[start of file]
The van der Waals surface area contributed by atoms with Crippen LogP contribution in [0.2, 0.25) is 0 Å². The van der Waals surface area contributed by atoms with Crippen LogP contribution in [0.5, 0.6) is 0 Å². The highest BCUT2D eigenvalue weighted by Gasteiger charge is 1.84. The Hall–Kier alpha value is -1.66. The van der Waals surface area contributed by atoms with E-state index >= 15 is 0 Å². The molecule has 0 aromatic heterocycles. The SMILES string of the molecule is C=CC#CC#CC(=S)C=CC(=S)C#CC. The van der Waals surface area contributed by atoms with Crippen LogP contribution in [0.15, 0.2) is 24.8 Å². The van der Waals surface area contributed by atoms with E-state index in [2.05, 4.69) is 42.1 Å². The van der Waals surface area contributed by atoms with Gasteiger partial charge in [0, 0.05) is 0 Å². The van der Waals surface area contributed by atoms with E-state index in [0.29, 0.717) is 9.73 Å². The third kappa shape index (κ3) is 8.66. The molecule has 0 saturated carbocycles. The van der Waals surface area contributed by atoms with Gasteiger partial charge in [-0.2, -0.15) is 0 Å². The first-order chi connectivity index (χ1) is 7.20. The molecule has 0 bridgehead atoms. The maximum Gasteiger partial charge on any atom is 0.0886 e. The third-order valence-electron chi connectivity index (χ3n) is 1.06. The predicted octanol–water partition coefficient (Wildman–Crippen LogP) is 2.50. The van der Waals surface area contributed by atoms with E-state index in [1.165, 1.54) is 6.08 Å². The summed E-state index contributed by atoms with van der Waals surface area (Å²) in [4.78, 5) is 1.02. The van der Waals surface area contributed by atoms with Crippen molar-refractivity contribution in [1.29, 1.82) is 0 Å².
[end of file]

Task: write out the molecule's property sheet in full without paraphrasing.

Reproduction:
The van der Waals surface area contributed by atoms with Crippen LogP contribution in [0.2, 0.25) is 0 Å². The van der Waals surface area contributed by atoms with Crippen LogP contribution in [0.5, 0.6) is 0 Å². The highest BCUT2D eigenvalue weighted by Gasteiger charge is 1.84. The Hall–Kier alpha value is -1.66. The van der Waals surface area contributed by atoms with E-state index >= 15 is 0 Å². The molecule has 0 aromatic heterocycles. The SMILES string of the molecule is C=CC#CC#CC(=S)C=CC(=S)C#CC. The van der Waals surface area contributed by atoms with Crippen LogP contribution in [0.15, 0.2) is 24.8 Å². The van der Waals surface area contributed by atoms with E-state index in [2.05, 4.69) is 42.1 Å². The van der Waals surface area contributed by atoms with Gasteiger partial charge in [0, 0.05) is 0 Å². The van der Waals surface area contributed by atoms with E-state index in [0.29, 0.717) is 9.73 Å². The third kappa shape index (κ3) is 8.66. The molecule has 0 saturated carbocycles. The van der Waals surface area contributed by atoms with Gasteiger partial charge in [-0.2, -0.15) is 0 Å². The first-order chi connectivity index (χ1) is 7.20. The molecule has 0 bridgehead atoms. The maximum Gasteiger partial charge on any atom is 0.0886 e. The third-order valence-electron chi connectivity index (χ3n) is 1.06. The predicted octanol–water partition coefficient (Wildman–Crippen LogP) is 2.50. The van der Waals surface area contributed by atoms with E-state index in [1.165, 1.54) is 6.08 Å². The summed E-state index contributed by atoms with van der Waals surface area (Å²) in [4.78, 5) is 1.02. The van der Waals surface area contributed by atoms with Crippen molar-refractivity contribution in [1.29, 1.82) is 0 Å².